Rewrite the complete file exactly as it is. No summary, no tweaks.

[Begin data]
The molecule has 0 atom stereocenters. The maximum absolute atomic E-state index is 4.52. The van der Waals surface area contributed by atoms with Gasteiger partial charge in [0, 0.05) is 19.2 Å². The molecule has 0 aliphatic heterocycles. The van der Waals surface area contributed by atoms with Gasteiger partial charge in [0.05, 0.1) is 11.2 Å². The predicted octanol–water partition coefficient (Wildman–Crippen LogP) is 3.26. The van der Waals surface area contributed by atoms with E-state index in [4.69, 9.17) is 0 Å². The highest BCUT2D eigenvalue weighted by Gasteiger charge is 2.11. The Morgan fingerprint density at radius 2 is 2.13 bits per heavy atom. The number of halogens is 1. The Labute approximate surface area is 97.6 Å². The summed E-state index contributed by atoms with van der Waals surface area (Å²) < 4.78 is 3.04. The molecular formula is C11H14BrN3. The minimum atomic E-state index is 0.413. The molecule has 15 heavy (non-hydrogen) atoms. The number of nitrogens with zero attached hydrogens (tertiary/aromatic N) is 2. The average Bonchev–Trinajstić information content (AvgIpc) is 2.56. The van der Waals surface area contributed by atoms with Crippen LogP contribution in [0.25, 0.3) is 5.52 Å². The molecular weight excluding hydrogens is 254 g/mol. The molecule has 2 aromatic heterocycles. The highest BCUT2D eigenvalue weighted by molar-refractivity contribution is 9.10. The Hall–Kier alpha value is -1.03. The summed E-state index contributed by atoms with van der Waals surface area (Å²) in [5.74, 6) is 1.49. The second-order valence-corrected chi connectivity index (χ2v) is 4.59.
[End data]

The molecule has 0 atom stereocenters. The maximum absolute atomic E-state index is 4.52. The van der Waals surface area contributed by atoms with Gasteiger partial charge in [0, 0.05) is 19.2 Å². The molecule has 0 aliphatic heterocycles. The van der Waals surface area contributed by atoms with Gasteiger partial charge in [0.05, 0.1) is 11.2 Å². The predicted octanol–water partition coefficient (Wildman–Crippen LogP) is 3.26. The van der Waals surface area contributed by atoms with E-state index in [4.69, 9.17) is 0 Å². The highest BCUT2D eigenvalue weighted by Gasteiger charge is 2.11. The Morgan fingerprint density at radius 2 is 2.13 bits per heavy atom. The number of halogens is 1. The Labute approximate surface area is 97.6 Å². The summed E-state index contributed by atoms with van der Waals surface area (Å²) < 4.78 is 3.04. The molecular formula is C11H14BrN3. The minimum atomic E-state index is 0.413. The molecule has 15 heavy (non-hydrogen) atoms. The number of nitrogens with zero attached hydrogens (tertiary/aromatic N) is 2. The average Bonchev–Trinajstić information content (AvgIpc) is 2.56. The van der Waals surface area contributed by atoms with Crippen LogP contribution in [0.25, 0.3) is 5.52 Å². The molecular weight excluding hydrogens is 254 g/mol. The molecule has 2 aromatic heterocycles. The highest BCUT2D eigenvalue weighted by molar-refractivity contribution is 9.10. The Hall–Kier alpha value is -1.03. The summed E-state index contributed by atoms with van der Waals surface area (Å²) in [5.74, 6) is 1.49. The second-order valence-corrected chi connectivity index (χ2v) is 4.59.